euthanasia

(redirected from Involuntary Euthanasia)
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Related to Involuntary Euthanasia: passive euthanasia, active euthanasia

eu·tha·na·sia

 (yo͞o′thə-nā′zhə, -zhē-ə)
n.
The act or practice of ending the life of a person or animal having a terminal illness or a medical condition that causes suffering perceived as incompatible with an acceptable quality of life, as by lethal injection or the suspension of certain medical treatments.

[Greek euthanasiā, a good death : eu-, eu- + thanatos, death.]

euthanasia

(ˌjuːθəˈneɪzɪə) or

euthanasy

n
(Medicine) the act of killing someone painlessly, esp to relieve suffering from an incurable illness. Also called: mercy killing
[C17: via New Latin from Greek: easy death, from eu- + thanatos death]

eu•tha•na•sia

(ˌyu θəˈneɪ ʒə, -ʒi ə, -zi ə)

n.
Also called mercy killing. the act of putting to death painlessly or allowing to die, as by withholding medical measures from a person or animal suffering from an incurable, esp. a painful, disease or condition.
[1640–50; < New Latin < Greek euthanasía easy death]

euthanasia

1. the act of putting to death without pain a person incurably ill or suffering great pain; mercy killing.
2. an easy, painless death. — euthanasic, adj.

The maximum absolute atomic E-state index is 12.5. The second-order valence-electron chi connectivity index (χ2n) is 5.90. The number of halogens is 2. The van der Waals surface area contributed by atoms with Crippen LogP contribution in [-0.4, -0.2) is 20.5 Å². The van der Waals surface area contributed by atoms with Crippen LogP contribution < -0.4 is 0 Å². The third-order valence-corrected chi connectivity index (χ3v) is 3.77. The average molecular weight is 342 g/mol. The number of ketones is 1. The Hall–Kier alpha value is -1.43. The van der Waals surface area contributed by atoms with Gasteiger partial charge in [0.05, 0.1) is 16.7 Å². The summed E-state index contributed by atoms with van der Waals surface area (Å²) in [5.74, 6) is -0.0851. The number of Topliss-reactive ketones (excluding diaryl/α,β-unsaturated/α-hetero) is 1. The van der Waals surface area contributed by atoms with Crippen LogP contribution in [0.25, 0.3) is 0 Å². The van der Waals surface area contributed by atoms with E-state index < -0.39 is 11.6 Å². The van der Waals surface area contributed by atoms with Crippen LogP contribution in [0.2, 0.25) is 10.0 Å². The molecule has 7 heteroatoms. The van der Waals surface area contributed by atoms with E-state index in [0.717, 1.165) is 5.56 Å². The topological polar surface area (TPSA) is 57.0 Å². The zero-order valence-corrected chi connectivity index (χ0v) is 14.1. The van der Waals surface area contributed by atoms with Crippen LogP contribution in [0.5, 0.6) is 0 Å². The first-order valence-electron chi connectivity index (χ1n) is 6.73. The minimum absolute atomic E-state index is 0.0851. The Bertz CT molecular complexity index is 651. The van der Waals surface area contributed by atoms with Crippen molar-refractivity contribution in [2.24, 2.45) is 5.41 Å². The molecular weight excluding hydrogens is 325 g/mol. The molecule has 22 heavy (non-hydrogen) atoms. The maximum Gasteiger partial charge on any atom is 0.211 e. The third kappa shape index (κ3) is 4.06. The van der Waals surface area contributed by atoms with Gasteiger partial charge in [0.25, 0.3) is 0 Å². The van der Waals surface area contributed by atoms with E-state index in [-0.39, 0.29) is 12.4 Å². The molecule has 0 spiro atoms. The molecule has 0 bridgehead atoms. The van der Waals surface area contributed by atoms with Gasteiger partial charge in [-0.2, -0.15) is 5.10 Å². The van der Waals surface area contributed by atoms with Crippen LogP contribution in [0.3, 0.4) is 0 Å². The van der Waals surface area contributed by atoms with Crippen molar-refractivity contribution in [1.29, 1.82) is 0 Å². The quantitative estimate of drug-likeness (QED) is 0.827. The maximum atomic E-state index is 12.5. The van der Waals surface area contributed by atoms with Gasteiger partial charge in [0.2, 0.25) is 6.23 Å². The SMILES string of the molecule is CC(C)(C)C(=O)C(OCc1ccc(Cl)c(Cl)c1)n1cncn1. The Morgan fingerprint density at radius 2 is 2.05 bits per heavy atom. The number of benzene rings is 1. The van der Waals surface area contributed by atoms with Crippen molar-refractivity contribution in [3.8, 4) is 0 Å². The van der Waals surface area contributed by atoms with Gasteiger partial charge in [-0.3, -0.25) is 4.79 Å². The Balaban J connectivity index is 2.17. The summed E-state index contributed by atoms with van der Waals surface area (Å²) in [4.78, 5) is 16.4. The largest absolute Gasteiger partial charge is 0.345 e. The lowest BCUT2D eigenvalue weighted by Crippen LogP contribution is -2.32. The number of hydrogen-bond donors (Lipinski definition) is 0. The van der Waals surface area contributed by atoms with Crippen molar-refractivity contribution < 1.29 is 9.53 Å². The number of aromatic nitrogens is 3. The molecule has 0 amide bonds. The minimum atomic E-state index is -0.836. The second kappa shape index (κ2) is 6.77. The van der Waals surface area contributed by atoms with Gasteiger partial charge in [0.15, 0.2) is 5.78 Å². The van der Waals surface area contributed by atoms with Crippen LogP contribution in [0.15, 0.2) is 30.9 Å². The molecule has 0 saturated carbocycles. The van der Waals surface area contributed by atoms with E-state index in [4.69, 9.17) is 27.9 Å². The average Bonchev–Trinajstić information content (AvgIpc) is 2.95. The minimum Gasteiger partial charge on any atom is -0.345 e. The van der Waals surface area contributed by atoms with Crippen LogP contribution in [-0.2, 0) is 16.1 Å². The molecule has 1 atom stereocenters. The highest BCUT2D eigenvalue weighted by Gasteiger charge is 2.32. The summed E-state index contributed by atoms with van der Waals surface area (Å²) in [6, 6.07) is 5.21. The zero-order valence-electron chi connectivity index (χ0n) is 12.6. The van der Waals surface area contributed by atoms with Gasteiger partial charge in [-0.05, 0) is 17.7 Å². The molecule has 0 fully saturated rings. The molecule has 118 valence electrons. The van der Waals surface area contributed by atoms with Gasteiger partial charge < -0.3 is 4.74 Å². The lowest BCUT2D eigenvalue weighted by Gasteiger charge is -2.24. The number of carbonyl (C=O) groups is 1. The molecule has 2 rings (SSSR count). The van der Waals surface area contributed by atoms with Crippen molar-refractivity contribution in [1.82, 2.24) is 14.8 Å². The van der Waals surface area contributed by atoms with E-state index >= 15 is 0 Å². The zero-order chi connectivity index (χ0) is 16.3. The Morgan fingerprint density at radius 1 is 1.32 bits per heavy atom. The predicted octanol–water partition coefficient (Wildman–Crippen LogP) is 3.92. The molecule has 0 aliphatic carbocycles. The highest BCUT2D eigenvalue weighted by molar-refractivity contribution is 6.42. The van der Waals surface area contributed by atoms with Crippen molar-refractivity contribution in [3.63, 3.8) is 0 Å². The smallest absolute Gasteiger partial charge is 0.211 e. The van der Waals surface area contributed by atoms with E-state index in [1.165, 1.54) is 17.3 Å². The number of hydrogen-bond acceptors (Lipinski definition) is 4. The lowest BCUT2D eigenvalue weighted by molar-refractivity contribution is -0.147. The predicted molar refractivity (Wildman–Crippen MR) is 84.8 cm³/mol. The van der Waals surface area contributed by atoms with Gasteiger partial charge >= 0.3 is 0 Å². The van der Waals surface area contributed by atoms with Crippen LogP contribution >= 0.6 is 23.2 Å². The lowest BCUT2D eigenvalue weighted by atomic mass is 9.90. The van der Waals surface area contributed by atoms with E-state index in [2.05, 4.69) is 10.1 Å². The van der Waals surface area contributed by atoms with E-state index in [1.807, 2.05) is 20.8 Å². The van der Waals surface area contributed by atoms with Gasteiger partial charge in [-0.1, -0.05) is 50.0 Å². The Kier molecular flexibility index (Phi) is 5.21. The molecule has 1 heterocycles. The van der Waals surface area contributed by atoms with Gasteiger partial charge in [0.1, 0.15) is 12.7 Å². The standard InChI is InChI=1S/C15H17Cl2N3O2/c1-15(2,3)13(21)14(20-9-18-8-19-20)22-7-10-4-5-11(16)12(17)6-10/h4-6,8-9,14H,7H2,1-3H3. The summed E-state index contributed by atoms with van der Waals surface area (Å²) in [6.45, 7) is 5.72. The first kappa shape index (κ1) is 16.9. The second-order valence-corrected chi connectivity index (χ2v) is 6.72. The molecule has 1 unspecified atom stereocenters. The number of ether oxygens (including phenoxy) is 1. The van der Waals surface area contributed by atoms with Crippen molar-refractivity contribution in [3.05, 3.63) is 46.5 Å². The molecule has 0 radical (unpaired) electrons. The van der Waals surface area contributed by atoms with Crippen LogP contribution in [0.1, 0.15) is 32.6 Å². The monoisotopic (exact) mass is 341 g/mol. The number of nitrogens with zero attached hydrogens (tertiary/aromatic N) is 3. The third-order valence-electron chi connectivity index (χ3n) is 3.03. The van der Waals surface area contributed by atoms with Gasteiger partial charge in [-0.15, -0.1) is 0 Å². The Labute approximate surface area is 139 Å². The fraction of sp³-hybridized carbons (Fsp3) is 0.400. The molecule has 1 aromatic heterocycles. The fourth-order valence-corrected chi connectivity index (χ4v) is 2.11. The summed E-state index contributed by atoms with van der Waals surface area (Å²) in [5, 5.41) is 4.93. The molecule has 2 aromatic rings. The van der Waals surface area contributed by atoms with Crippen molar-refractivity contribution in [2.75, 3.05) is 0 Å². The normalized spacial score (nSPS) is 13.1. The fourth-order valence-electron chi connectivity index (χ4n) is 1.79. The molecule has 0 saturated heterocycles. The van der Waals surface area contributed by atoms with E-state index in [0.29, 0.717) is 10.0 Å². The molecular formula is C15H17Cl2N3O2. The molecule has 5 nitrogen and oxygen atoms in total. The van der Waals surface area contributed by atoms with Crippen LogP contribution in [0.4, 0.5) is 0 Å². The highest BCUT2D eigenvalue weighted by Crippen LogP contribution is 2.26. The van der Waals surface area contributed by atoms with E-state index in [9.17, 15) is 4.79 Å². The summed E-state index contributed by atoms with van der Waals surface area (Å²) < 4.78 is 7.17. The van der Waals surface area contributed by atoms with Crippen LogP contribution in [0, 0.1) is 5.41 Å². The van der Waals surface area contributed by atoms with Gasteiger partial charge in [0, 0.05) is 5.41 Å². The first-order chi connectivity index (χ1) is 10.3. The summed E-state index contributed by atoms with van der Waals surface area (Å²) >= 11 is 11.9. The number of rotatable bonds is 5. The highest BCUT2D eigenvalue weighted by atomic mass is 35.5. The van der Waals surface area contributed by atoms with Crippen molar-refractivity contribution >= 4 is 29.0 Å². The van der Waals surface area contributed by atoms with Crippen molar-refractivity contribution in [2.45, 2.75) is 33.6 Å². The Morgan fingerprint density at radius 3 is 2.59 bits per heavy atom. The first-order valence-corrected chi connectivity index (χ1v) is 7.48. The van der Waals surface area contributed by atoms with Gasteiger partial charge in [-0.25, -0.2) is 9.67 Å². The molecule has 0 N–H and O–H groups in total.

See also: Killing
the deliberate killing of painfully ill or terminally ill people to put them out of their misery. Also called mercy killing.
See also: Death
ThesaurusAntonymsRelated WordsSynonymsLegend:
Noun1.euthanasia - the act of killing someone painlessly (especially someone suffering from an incurable illness)euthanasia - the act of killing someone painlessly (especially someone suffering from an incurable illness)
kill, putting to death, killing - the act of terminating a life

euthanasia

noun mercy killing, assisted suicide the emotive question of whether euthanasia should be legalized
Translations
إماتَه رَحيمَه
eutanasimedlidenhedsdrab
eutanázia
líknardráp
eutanazijaneskausmingas numarinimas
eitanāzija
eutanázia
ötenazitatlı ölüm

euthanasia

[ˌjuːθəˈneɪzɪə] Neutanasia f

euthanasia

[ˌjuːθəˈneɪziə] neuthanasie f

euthanasia

nEuthanasie f

euthanasia

[ˌjuːθəˈneɪzɪə] neutanasia

euthanasia

(juːθəˈneiziə) noun
the painless killing of someone who is suffering from a painful and incurable illness. Many old people would prefer euthanasia to the suffering they have to endure.

eu·tha·na·si·a

n. eutanasia, muerte infringida sin sufrimiento en casos de una enfermedad incurable.

euthanasia

n eutanasia
References in periodicals archive ?
The recent cases of infants Charlie Gard and Alfie Evans in the United Kingdom, both of whom the National Health Service deemed not to warrant continued treatment despite their parents' wishes to seek treatment elsewhere, illustrate Kass's contention that "the line between voluntary and involuntary euthanasia cannot hold, and it will be effaced by the intermediate case of mentally impaired or comatose persons who are declared no longer willing to live because someone else wills them not to."